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Top Customer Reviews
sacrifices himself for the good of his family and his royal house. He is somewhat depressed by this (as he shows us) but is also forced
forward by things beyond his control. The head-dresses were beautiful in my opinion. If you are a Dune 'purist' I think you'll like the Harrison miniseries better. If you're a movie buff, the Lynch version will probably standout for you. But I suggest watching it with an open mind and make your own conclusion.
it was a scifi channel production, and for that it is awsome, if you love dune buy it...
the casting is a bit of a toss up, but good for scifi ch., jessica stands out for me, which is sad as she was replaced
in the unplanned followup "children of dune" along with some others...but thats equally good otherwise...
Ian McNeice as the baron gave an awesome performance as well, he came back in "children"...
Stilgar bothered me, another great act really, but after listening to the audiobooks i envisioned him more as a stern
muslim side of eastern europe sort...he is not so powerful here, but good anyway...
having mentioned it, the audiobooks with Scott Brick and others are still the top media performance of this great work,
the whole collection of audio is an absolutely captivating work with multiple top voice acting talents
Twice before, this movie was attempted. The first was widely acclaimed, yet juvenile in its approach and special effects; the second was a flop.
This third movie is a welcomed, adult approach giving validity to the unique universe within.
The basic story line revolves around a spice called Melange that permits certain users to "see" the future. The spice is only "grown" on a single planet, and various factions or "houses" seek to control that planet. However, an unexpected human of unnatural capacity arrives a generation early within a breeding program, who's unusual vision brings forward a much broader, expansive destiny for the universe. Still, his inner conflict with the death and destruction mandated by his fate constantly imprisons him to an irreversible path he initiates.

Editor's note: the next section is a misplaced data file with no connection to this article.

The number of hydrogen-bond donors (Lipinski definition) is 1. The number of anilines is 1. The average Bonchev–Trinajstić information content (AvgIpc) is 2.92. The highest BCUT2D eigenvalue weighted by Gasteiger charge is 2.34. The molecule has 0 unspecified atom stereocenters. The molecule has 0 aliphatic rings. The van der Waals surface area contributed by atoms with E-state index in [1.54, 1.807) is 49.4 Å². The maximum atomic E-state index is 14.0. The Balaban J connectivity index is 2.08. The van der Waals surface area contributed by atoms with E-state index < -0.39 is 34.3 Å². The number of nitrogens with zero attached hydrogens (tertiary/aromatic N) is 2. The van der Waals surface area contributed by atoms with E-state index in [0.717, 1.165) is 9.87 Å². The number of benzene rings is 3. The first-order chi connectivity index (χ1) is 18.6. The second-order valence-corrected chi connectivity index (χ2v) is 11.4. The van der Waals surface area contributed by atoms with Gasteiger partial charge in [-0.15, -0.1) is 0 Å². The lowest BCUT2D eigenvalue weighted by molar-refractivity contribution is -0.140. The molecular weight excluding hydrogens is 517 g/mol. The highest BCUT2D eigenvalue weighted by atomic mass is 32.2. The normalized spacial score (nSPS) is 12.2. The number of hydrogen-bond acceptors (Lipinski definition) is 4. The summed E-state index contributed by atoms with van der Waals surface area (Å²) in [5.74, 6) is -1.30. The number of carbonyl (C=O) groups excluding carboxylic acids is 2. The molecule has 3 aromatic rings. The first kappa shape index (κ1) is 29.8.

As a Hugo/Nebula award winner as one of the greatest ever epics of its genre, this story introduces many mind-boggling concepts and explores the ramifications in depth. One can imagine how prescience alone would alter mankind irrevocably, yet that is miniscule to the other deeply astounding concepts entwined within this and its sister movie.
Having a HUGE array of characters with their own multitude of ploys makes this story, at times, difficult to follow (I recommend reading the books), yet the story is told in a very adult fashion. Themes of romance, war strategy, religion, deceit, technology, planetary politics, culture and etiquette all play intertwined roles in this vast story.
For those simply seeking a very good story, this, though lengthy and complex is among the best. For those seeking science fantasy at its best, this story is unparalleled in ingenious diversity of epic proportions.
This is a must-see movie, and the "Children of Dune" must follow!